In this recent body of work, Crow debuts a new technique of Xerox transfers layered with painting on the canvases. Crow has long been fascinated by history and the psychology of interior spaces, and has addressed subjects as varied as French Revolutionary interiors, New York City graffiti and the films of Alfred Hitchcock. This exhibition represents Crow’s response to the paintings of Florine Stettheimer (1871-1944), a New York artist whose paintings date from the 1910s to the 1940s. Although considered a very important artist of her time, (Marcel Duchamp organized her retrospective exhibition at MOMA in 1946, and she was included in the first Whitney Biennale in 1932) Stettheimer’s works are relatively unknown today as she steadfastly refused to sell or show them in galleries. Since her death, they have often been dismissed as overly “feminine” and “eccentric” and today Stettheimer remains known mostly to a growing cult of women artists on both sides of the Atlantic who love and claim her influence. - thru May 17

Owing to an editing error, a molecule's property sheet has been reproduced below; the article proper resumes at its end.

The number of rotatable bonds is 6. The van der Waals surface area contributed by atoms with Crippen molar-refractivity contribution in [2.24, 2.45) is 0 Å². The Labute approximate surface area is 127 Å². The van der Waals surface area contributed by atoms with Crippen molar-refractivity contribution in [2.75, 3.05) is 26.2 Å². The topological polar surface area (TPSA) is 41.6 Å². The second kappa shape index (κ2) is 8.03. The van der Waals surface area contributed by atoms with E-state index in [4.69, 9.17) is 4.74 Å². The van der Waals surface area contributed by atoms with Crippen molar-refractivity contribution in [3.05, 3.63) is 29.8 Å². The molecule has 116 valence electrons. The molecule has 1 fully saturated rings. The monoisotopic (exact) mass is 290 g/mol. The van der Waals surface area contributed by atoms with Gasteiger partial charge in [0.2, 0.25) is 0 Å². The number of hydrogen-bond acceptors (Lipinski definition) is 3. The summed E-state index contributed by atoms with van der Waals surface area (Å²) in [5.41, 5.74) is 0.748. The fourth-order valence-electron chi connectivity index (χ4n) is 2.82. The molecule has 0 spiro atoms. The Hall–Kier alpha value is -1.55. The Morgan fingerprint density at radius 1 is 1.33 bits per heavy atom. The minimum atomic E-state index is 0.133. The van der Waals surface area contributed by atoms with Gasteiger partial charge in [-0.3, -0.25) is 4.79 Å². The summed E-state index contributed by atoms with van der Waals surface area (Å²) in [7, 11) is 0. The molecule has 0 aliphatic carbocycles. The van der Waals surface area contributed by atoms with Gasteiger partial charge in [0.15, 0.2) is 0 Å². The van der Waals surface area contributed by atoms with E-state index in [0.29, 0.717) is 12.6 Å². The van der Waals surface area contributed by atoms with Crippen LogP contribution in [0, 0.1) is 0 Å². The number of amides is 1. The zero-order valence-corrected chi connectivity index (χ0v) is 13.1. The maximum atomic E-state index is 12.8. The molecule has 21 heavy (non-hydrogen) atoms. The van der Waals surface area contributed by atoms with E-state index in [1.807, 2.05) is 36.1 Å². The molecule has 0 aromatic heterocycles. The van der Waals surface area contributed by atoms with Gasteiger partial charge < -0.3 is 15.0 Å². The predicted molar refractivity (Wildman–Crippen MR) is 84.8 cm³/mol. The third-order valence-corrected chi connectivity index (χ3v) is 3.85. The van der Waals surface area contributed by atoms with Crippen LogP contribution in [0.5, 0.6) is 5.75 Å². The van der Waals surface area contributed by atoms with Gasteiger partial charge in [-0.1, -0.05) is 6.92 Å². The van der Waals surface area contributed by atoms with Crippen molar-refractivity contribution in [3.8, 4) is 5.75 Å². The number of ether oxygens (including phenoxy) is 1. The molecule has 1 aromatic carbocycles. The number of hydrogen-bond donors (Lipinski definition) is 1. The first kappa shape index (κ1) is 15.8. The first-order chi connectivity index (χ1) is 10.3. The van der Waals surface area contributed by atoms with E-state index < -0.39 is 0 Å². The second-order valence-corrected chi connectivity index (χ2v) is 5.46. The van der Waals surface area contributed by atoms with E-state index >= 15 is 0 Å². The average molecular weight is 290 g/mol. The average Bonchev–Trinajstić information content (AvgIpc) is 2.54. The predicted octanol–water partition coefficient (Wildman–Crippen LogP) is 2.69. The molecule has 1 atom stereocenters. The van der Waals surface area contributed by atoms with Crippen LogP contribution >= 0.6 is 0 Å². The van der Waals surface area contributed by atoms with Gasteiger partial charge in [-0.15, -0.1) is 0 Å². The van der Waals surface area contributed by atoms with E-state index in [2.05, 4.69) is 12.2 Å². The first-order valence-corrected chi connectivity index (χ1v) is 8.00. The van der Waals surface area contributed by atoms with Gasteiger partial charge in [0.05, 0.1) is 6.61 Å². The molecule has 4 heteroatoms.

-Place your feet together- bend your knees a LOT until your hands reach the mat. Tuck your tailbone in. Feel out this position first.
-With knees VERY bent- begin to twist your body to the left. Keep your toes and feet pointing forward. Only your upper body should twist.
-Place your right arm up and twist it so much that your elbow is pressed against your left outer-thigh. Now place both hands on the ground after completing this action. So- feet and knees will be pointing forward, fingertips will be pointing to the left. The base of your hand should be about 6 inches from your foot.
Now- begin to bend your elbows as if youre coming into in chaturanga. Begin to lean your left knee onto your right elbow. Once you feel STRONG and balanced, lift up the right foot- then, lift up the left foot!
Once youre up, begin to straighten your legs!! Stay strong. And eventually- both legs and arms will be up and straight. !
Learn the basic techniques and alignment as I breakdown a challenging, intermediate pose called Side Crow. Side Crow requires core strength, flexibility of the spine (twists) and a steady gaze. Add this powerful pose to your practice to develop balance, mindfulness and strength in your hands, wrists, arms, shoulders and core!
It’s when you’re trying to piece together all the little things (breath, muscle engagement, core strength, grounded hands etc.) that you really have to be in the present moment. And that, is why I love practicing Side Crow so much.
NEW VIDEO!! Learn the basic techniques and alignment as I breakdown a challenging, intermediate pose called Side Crow. Side Crow requires core strength, flexibility of the spine (twists) and a steady gaze.
Add this powerful pose to your practice to develop balance, mindfulness and strength in your hands, wrists, arms, shoulders and core!